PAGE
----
Google Translate is Finished

by Translation Guy on December 24, 2010

Google Translate is all over. Sorry to have to tell you. Well, not really. TranslationGuy loves to lower his voice, put his arm around your shoulder, and act all compassionate and stuff, when he has the inside scoop. But I’d better explain.

I don’t mean that Google Translate is all over in that no one is ever going to use it again. I mean it is all over, but I mean that in the sense that it’s everywhere and everybody’s using it. In fact, since we have been assimilated by Google as a human translation vendor, let me take this opportunity to inform you that resistance is futile―you will use Google Translate for all your machine translation needs.

What I mean is that Google Translate is finished in the sense that it is completed. Done. The dramatic improvements that we have seen over the last few years have brought this wonderful tool to fruition. And it’s not going to get any better unless Google radically rethinks its approach.

I figured this out from reading Tim Adams of the Guardian. Now, before you click away, a warning. Tim doesn’t know shit about machine translation. But that ol’ news hound sure how to do an interview because he got Google to spill the beans. This piece is like Gibbon on the Decline and Fall of the Statistical MT Empire.

As he reports, the recent rapid improvement in MT is the result of the use of statistical engines rather than the older rules-based systems.

In the early 1990s, IBM produced a model that abandoned any effort to have the computer ‘understand’ what was being fed into it, and instead loaded the engine with as much translation as they could shovel in and then did a statistical analysis. This was the preferred approach of Frederick Jelinek at IBM, who didn’t think much of rules-based systems pioneered in the 1970s. Jelinek once said, “Whenever I fire a linguist, the performance of our system improves.” (As someone who has fired as many linguists as I have, its usually the bad ones that get fired, ergo…)

Anyway, Google’s ability to bring MT along so far and so fast is less the result of any great breakthroughs in the statistical algorithms than the result of the ability of their spiders to lift millions of man-hours worth of human translation from the Web, dump it into the vast digital hoppers of their translation pigs (aka MT server), and spit it out on demand, for free, sort of.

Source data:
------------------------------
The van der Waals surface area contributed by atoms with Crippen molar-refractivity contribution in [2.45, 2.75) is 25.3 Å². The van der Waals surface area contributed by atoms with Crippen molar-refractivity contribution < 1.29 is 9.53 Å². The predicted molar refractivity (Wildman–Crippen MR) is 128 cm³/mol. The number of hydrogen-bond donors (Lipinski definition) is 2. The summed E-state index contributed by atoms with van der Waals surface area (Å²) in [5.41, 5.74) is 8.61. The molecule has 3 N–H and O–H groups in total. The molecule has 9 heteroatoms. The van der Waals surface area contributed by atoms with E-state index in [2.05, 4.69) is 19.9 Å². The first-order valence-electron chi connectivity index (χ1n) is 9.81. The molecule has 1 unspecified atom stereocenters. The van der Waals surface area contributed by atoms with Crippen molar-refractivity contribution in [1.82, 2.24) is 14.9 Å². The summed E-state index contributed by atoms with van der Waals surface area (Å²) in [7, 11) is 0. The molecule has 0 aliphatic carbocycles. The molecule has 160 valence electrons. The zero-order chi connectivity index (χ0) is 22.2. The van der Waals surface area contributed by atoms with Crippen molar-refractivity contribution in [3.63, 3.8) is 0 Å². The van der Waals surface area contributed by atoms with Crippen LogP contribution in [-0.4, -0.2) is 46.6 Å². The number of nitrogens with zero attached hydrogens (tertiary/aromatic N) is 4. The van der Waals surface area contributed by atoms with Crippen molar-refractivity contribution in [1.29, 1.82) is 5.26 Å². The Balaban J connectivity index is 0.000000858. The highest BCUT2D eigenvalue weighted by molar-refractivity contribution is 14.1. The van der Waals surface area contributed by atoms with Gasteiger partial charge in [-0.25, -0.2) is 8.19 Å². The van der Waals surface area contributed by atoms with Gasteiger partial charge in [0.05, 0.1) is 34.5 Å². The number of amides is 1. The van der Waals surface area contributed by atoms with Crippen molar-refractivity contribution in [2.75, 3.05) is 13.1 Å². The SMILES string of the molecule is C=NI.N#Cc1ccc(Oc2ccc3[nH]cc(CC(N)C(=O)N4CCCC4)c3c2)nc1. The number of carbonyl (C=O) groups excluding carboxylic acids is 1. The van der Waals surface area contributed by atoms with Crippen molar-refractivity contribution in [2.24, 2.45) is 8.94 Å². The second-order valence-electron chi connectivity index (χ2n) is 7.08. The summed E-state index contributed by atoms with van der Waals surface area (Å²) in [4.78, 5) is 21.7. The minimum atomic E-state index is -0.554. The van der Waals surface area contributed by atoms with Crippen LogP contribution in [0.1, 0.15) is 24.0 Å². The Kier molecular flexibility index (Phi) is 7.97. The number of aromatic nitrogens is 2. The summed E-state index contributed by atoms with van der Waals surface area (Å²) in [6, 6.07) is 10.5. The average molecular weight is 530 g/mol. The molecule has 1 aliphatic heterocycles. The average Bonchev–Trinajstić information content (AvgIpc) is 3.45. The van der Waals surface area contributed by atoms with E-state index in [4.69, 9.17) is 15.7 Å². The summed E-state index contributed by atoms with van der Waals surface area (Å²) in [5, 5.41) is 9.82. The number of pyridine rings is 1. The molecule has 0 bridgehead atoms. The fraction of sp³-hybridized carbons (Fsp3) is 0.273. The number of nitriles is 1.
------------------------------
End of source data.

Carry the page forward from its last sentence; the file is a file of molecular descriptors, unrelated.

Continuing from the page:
“This technology can make the language barrier go away,” says Franz Och, who leads Google’s machine translation team. “It will allow anyone to communicate with anyone else.”

This is true, to a point. But what point? I’ve been selling MT and giving it away for the last 10 years, and while it’s much better than it used to be, the utility of it comes from ease of use. It’s all in the interface. If it isn’t fast, free and easy, better doesn’t matter.

But here’s the shocker: better isn’t even in the MT cards, statistically speaking.

Google Translate guy Andreas Zollmann abmits that more is not enough. “We are now at this limit where there isn’t that much more data in the world that we can use,” he admits. Because the MT databases are so large already that more doesn’t make the engines any better. To improve output quality by even .05% you’ve got to double the size of the database.

And there aren’t that many doublings left, if any. I can’t say how much text Google has assimilated into their machine translation databases, but it’s been reported that they have scanned about 11% of all printed content ever published. So double that, and double it again, and once more, shoveling all that into the translation hopper, and pretty soon you get the sum of all human knowledge, which means a whopping 1.5% improvement in the quality of the engines when everything has been analyzed. That’s what we’ve got to look forward to, at best, since Google spiders regularly surf the Web, which in its vastness dwarfs all previously published content. So to all intents and purposes, the statistical machine translation tools of Google are done. Outstanding job, Googlers. Thanks.